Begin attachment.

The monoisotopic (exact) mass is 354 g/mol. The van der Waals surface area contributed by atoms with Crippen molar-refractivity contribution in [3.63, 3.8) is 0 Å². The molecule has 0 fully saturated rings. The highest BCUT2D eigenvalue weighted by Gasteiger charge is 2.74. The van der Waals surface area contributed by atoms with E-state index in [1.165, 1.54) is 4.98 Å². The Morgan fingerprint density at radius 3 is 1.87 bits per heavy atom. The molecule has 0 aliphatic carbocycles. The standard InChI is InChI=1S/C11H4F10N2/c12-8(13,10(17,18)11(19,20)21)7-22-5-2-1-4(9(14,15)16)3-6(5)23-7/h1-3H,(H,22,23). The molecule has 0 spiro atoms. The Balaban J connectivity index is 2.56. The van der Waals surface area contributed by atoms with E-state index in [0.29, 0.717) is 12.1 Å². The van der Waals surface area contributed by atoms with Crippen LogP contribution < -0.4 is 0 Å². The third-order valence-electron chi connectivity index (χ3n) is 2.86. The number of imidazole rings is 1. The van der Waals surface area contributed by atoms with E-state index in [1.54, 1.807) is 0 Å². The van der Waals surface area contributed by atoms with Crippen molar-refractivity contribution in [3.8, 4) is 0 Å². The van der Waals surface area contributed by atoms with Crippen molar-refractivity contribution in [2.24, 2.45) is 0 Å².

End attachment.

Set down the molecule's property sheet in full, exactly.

The monoisotopic (exact) mass is 354 g/mol. The van der Waals surface area contributed by atoms with Crippen molar-refractivity contribution in [3.63, 3.8) is 0 Å². The molecule has 0 fully saturated rings. The highest BCUT2D eigenvalue weighted by Gasteiger charge is 2.74. The van der Waals surface area contributed by atoms with E-state index in [1.165, 1.54) is 4.98 Å². The Morgan fingerprint density at radius 3 is 1.87 bits per heavy atom. The molecule has 0 aliphatic carbocycles. The standard InChI is InChI=1S/C11H4F10N2/c12-8(13,10(17,18)11(19,20)21)7-22-5-2-1-4(9(14,15)16)3-6(5)23-7/h1-3H,(H,22,23). The molecule has 0 spiro atoms. The Balaban J connectivity index is 2.56. The van der Waals surface area contributed by atoms with E-state index in [0.29, 0.717) is 12.1 Å². The van der Waals surface area contributed by atoms with Crippen LogP contribution < -0.4 is 0 Å². The third-order valence-electron chi connectivity index (χ3n) is 2.86. The number of imidazole rings is 1. The van der Waals surface area contributed by atoms with E-state index in [1.54, 1.807) is 0 Å². The van der Waals surface area contributed by atoms with Crippen molar-refractivity contribution in [3.8, 4) is 0 Å². The van der Waals surface area contributed by atoms with Crippen molar-refractivity contribution in [2.24, 2.45) is 0 Å².